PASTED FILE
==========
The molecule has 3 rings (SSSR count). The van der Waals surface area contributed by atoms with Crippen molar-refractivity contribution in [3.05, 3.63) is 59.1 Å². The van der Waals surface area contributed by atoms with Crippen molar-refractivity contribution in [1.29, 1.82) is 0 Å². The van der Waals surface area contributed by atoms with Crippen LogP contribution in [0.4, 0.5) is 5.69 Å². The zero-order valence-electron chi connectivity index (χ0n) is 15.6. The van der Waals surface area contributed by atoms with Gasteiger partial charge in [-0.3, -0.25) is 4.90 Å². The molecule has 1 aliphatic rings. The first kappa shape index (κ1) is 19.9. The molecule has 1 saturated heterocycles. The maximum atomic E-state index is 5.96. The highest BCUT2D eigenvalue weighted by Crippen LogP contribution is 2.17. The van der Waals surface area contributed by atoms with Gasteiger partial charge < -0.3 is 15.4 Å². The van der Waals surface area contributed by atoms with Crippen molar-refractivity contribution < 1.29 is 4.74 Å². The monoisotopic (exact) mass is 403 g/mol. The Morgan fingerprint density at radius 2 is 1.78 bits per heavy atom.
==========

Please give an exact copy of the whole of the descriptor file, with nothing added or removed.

The molecule has 3 rings (SSSR count). The van der Waals surface area contributed by atoms with Crippen molar-refractivity contribution in [3.05, 3.63) is 59.1 Å². The van der Waals surface area contributed by atoms with Crippen molar-refractivity contribution in [1.29, 1.82) is 0 Å². The van der Waals surface area contributed by atoms with Crippen LogP contribution in [0.4, 0.5) is 5.69 Å². The zero-order valence-electron chi connectivity index (χ0n) is 15.6. The van der Waals surface area contributed by atoms with Gasteiger partial charge in [-0.3, -0.25) is 4.90 Å². The molecule has 1 aliphatic rings. The first kappa shape index (κ1) is 19.9. The molecule has 1 saturated heterocycles. The maximum atomic E-state index is 5.96. The highest BCUT2D eigenvalue weighted by Crippen LogP contribution is 2.17. The van der Waals surface area contributed by atoms with Gasteiger partial charge < -0.3 is 15.4 Å². The van der Waals surface area contributed by atoms with Crippen molar-refractivity contribution < 1.29 is 4.74 Å². The monoisotopic (exact) mass is 403 g/mol. The Morgan fingerprint density at radius 2 is 1.78 bits per heavy atom.